Childhood & Early Life
The identity of Piri Reis, whose exact date of birth is unknown but considered to be born sometime between 1465 and 1470, remained under the shadows for years.
According to the Ottoman archives, his full name was Hacı Ahmed Muhiddin Piri and his place of birth was either that of his father’s, that is Karaman, the then capital of Beylik of Karaman located in central Anatolia and annexed in 1487 by the Ottoman Empire or Gelibolu (Gallipoli) situated in the Eastern Thrace in the European area of Ottoman Turkey.
Both his father’s name, Hacı Mehmed Piri, and his full name include Hajji (spelt as Haci in Turkish), an informal and honorary Islamic title. This suggests that both of them completed the annual Islamic pilgrimage to the holy city of Mecca.
The Christian and Muslim states of the 15th and 16th centuries usually practiced privateering in the Mediterranean Sea where a ship or a person was engaged in maritime warfare under a commission of war.
Piri followed footsteps of his uncle Kemal Reis, a renowned seafarer, corsair and admiral of Ottoman Navy, and involved himself in such government-supported privateering in 1481.
He participated in several naval wars of the Ottoman Empire along with his uncle battling against Republic of Venice, Republic of Genoa and Spain. These included the 1499 ‘Battle of Zonchio’ and the 1500 ‘Battle of Modon’.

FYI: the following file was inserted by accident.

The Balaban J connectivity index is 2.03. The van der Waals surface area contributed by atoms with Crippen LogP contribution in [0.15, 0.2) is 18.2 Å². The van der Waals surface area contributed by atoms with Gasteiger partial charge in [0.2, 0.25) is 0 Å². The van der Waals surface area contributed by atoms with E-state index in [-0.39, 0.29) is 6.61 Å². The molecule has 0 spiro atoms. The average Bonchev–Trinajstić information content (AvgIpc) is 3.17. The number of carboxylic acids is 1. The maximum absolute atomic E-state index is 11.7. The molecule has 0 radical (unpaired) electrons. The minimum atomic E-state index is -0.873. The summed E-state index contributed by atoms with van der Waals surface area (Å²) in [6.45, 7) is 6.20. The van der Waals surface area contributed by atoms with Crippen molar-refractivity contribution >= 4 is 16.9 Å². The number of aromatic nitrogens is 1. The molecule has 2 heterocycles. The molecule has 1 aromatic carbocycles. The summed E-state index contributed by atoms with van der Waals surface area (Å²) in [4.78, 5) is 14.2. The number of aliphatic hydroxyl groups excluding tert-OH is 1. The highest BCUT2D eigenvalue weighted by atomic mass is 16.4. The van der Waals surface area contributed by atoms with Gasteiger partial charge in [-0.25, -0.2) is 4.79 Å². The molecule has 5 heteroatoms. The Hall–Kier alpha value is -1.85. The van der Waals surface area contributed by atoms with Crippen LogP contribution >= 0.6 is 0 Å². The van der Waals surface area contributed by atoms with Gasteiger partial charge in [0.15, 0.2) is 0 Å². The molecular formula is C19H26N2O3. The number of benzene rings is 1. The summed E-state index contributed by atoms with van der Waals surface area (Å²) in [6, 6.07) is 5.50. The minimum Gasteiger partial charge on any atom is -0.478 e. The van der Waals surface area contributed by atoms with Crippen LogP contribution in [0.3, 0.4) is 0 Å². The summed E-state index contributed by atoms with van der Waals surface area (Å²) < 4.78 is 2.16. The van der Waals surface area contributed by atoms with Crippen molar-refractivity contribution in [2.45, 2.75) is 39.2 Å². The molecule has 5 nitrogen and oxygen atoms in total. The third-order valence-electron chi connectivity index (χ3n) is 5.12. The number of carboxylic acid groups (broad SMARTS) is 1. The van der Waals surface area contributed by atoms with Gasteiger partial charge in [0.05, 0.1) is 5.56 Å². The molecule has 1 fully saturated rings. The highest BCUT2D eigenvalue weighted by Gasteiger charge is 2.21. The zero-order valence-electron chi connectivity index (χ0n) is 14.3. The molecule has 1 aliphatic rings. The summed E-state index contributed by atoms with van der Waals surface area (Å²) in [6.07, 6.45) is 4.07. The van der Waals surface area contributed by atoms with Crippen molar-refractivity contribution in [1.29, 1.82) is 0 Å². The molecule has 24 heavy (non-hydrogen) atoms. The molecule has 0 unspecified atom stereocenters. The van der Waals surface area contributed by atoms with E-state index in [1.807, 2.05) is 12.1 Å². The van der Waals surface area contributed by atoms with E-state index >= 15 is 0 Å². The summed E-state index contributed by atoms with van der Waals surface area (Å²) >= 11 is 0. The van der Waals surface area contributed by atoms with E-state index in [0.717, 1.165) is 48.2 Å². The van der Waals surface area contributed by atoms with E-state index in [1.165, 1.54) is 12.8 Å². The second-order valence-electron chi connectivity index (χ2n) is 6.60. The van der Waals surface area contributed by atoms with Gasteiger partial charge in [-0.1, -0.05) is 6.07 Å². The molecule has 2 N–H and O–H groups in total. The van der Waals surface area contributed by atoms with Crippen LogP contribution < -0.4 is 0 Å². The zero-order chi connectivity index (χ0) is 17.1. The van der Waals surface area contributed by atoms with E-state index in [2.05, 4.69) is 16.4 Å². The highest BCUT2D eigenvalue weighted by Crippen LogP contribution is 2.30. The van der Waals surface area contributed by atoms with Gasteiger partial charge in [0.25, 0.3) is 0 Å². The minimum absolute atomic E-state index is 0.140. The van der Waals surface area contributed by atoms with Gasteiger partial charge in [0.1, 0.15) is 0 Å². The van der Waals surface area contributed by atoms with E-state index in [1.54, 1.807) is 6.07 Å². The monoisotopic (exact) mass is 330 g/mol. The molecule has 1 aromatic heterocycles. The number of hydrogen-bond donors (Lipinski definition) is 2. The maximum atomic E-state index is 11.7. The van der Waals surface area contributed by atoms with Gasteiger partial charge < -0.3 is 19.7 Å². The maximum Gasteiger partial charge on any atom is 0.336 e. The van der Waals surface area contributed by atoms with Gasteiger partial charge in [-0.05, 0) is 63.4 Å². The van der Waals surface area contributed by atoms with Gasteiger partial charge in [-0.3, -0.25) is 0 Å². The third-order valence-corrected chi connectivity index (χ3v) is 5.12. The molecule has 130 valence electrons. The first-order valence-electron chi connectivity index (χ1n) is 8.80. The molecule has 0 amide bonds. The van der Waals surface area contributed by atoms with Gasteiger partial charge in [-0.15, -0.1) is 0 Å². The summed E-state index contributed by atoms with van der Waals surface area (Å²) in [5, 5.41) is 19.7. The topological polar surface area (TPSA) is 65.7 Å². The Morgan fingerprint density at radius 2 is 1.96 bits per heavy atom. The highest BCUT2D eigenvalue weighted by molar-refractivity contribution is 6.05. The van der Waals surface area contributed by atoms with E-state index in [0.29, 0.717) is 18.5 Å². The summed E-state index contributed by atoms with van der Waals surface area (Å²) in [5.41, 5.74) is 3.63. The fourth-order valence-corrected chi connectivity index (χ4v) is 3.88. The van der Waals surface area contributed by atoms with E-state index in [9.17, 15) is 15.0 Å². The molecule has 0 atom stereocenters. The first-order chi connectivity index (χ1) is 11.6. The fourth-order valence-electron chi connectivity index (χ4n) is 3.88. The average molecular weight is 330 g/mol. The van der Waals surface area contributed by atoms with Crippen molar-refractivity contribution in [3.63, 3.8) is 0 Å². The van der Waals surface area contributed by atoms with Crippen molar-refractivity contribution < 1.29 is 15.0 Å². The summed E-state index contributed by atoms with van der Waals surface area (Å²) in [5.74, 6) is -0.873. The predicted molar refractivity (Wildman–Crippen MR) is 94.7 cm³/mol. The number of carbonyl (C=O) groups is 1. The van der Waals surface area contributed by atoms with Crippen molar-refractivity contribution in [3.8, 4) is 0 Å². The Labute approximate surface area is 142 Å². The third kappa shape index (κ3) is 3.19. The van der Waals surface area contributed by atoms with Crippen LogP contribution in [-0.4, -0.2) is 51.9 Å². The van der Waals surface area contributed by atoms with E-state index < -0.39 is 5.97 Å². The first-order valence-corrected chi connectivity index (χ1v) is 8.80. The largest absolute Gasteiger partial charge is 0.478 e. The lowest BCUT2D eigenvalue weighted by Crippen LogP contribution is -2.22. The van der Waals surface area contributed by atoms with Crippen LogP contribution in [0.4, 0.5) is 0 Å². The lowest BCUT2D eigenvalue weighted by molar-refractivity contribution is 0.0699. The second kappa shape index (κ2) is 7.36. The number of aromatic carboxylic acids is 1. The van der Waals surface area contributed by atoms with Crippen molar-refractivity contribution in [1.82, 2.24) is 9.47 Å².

In 1511, his uncle died when the latter’s ship heading to Egypt was destroyed in the Mediterranean Sea amidst a storm. Following this incident, Piri went back to Gelibolu and turned his focus on navigation studies.
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In 1513, he compiled a world map, from military intelligence, which is centred on the Sahara at the latitude of the Tropic of Cancer. In 1517, he gifted the map to Ottoman Sultan Selim I. Only around one-third of the map could be retrieved.
The portion of the map sketched on gazelle skin parchment was serendipitously unearthed through German theologian Gustav Adolf Deissmann’s philological work in Istanbul’s Topkapı Palace on October 9, 1929.
The surviving part of the map shows North Africa, western coasts of Europe and details the eastern coast of South America. He inscribed on the map that its basis was around 20 charts and mappae mundi including a map by Christopher Columbus stating "these lands and islands are drawn from the map of Columbus"; an Arabic map of India; four Portuguese maps from Sindh; and eight Ptolemaic maps. He also claimed that "maps drawn in the time of Alexander the Great" were also used as source.
He returned to the sea in the capacity of ship captain of the Ottoman fleet and participated in the second major conflict between the Ottoman Empire and the Egypt-based Mamluk Sultanate during 1516-17 that witnessed the Ottoman conquest of Egypt.
In 1521, his book ‘Kitāb-ı Baḥrīye’ was published comprising specific data on navigation and precise charts of those times outlining significant cities and ports of the Mediterranean Sea. He reworked on it during 1524-25. The revised edition gifted to Ottoman Emperor Suleiman the Magnificent comprised of 290 maps with a total of 434 pages.